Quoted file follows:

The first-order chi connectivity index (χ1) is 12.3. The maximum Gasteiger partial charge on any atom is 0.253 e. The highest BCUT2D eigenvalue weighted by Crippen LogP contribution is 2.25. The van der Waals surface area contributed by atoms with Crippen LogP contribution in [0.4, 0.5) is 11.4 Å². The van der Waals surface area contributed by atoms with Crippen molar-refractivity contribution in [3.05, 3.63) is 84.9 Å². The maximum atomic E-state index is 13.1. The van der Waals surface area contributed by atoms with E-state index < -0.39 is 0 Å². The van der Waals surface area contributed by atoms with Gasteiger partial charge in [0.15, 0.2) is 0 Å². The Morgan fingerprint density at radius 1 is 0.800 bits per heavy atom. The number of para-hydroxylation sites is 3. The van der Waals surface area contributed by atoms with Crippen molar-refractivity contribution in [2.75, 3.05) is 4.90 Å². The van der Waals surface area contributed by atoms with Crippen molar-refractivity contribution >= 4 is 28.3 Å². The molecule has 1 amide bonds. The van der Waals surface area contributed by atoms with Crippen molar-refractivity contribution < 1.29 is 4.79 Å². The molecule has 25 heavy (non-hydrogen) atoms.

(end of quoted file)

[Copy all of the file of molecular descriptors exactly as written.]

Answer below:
The first-order chi connectivity index (χ1) is 12.3. The maximum Gasteiger partial charge on any atom is 0.253 e. The highest BCUT2D eigenvalue weighted by Crippen LogP contribution is 2.25. The van der Waals surface area contributed by atoms with Crippen LogP contribution in [0.4, 0.5) is 11.4 Å². The van der Waals surface area contributed by atoms with Crippen molar-refractivity contribution in [3.05, 3.63) is 84.9 Å². The maximum atomic E-state index is 13.1. The van der Waals surface area contributed by atoms with E-state index < -0.39 is 0 Å². The van der Waals surface area contributed by atoms with Gasteiger partial charge in [0.15, 0.2) is 0 Å². The Morgan fingerprint density at radius 1 is 0.800 bits per heavy atom. The number of para-hydroxylation sites is 3. The van der Waals surface area contributed by atoms with Crippen molar-refractivity contribution in [2.75, 3.05) is 4.90 Å². The van der Waals surface area contributed by atoms with Crippen molar-refractivity contribution >= 4 is 28.3 Å². The molecule has 1 amide bonds. The van der Waals surface area contributed by atoms with Crippen molar-refractivity contribution < 1.29 is 4.79 Å². The molecule has 25 heavy (non-hydrogen) atoms.